The crows are in our neighbourhood tonight. As I went to take out the garbage just now I stopped to admire the clear sky and the bright gibbous moon, letting the night sounds catch me up. Above the slow whoosh of cars passing by, I heard the strange croaking calls sounding high and clear. Across the street, a pale-limbed tree had sprouted dark, dark leaves in its upper tier of branches. But these were no leaves.
They seem to roam about the city in a pattern I don't understand. A couple of times I have tried to track their movements through the neighbouring city of Waterloo, trying to determine whether there's a rhythm to their choice of roosting places. Around here they move in thick, dark flocks that seem to fill the sky with unholy noise, shifting and billowing as evening draws on and they slowly settle in for the night. They like the tall trees, the spruces especially.
Earlier today, in the early afternoon while the sun was bright and the air still, I took a walk up the paved trail that runs along Schneider Creek, going slow and listening. I was struck by how much crow-noise there was ahead of me, upstream- they don't usually visit our part of town in numbers. The second thing that struck me was the deafening silence in my immediate surroundings, and once I had clued in to that I stopped still, listening harder. A small breeze blew, two dry leaves rubbed together, and that was all. I started walking again, looked up, and saw the Cooper's Hawk roosting in a low branch not twenty yards in front of me.
I've written about this terror of the urban woodlands before. Its short, slate-grey wings and long tail are adapted for diving and banking between trees, which means that it can chase down its aerial prey if the element of surprise isn't enough. There could be several patrolling the wooded sidings of the downtown railway tracks, but in my mind there is only one. It was right out in the open this time, facing me and preening its speckled belly. I watched until my attempt to crouch down for a better view unnerved it, and it dropped off its branch and vanished into the trees. I tried to follow, but after a few minutes of turning up nothing but crows I returned to the trail.
Farther along, a guild was working the trunks and low branches at the edge of the treeline- a mixed flock of chickadees, downy woodpeckers, juncos, and cardinals. Their feeding music was sweet to the ear, but before long I heard the clump, scrape, clump, scrape of a human in winter boots approaching. The songbirds fell silent, vanishing one by one, but it was only as the walker passed me with a friendly nod that a cardinal in one of the topmost branches broke the quiet with an alarm call, then again, and again and again. I looked over my shoulder just in time to see the Cooper's Hawk banking away, back into the forest. The cunning bird had shaken me off, then lain in wait for a noisier human to use as cover for its attack on the guild. Now I watched it cross the creek, sure that this time I had lost it for good.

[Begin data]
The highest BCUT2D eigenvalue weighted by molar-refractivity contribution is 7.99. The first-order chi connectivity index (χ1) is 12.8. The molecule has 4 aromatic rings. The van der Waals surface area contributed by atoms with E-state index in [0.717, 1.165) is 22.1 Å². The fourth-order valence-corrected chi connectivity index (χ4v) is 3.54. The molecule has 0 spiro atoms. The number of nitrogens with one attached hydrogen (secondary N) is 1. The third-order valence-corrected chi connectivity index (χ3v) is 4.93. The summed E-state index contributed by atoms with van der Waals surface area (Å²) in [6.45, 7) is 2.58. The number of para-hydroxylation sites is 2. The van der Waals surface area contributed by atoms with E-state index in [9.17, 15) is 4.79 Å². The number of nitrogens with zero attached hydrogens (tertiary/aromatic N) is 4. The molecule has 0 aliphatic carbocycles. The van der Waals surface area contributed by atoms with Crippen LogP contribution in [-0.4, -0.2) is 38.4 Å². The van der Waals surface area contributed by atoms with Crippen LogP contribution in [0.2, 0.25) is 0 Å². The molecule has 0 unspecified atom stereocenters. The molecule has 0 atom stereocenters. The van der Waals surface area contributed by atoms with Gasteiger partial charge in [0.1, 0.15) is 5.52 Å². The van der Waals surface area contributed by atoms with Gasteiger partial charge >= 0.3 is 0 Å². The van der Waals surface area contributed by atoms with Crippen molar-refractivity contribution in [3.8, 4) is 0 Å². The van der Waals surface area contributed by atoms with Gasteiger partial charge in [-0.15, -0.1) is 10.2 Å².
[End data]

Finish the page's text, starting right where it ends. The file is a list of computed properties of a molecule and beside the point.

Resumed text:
I tell this story partly out of a birder's sense of exultation, and partly as a way of illustrating the ways of crows. I did not think it necessary to mention, throughout this gripping episode, that the crows never let up their noise. Not for one second. As far as I can tell, crows live in a world entirely separate from other birds. They aren't preyed on by hawks and they don't prey on songbirds. They're among the most intelligent of avians, known to gather shiny objects for their pleasure and capable of recognizing individual human faces, and yet they seem to take no part in the subtle, ever-shifting web of intrigue between hawks and songbirds.
As I neared my home end of the creek, I passed through the raucous flock and crossed the footbridge into a residential neighbourhood. Did I mention that I was walking slowly? Very, very slowly, scanning every tree. This was well, for as I started up the street toward my building I saw the hawk a third time, swooping up to perch on a short wire slung between the street line and a house. Its back was to me this time, but it was playing no games. As I approached, it dropped off its perch again, startlingly low, and vanished around the house at the street corner. For the third time, no amount of careful footwork and steady scanning could reveal its hiding place. Eventually I turned homeward, silently radiant. Hunting is a game that only the privileged play for fun, and I consider it a profit to have lost to the master.
Meanwhile, the crows gather. Did I mention their incredible noise? Nature's game is one of balance, diversity, dynamic forces at play, and when you see such a crowd of beings, all the same, all doing the same thing, you know that something is up. These crows come to the city in such numbers because of us. Like dark shadows they follow our crowded movements, and in a very real sense they are hunting us. Feeding off of us. They are aware of our unawareness, and know that they can profit from it. No matter how I track their movements across the stars, I will never know the crows as well as they know me, as I come down from my apartment on a Sunday night to take out the garbage. Almost too easy, they seem to say, laughing their dark and knowing laugh. They'll return to the landfill when morning comes.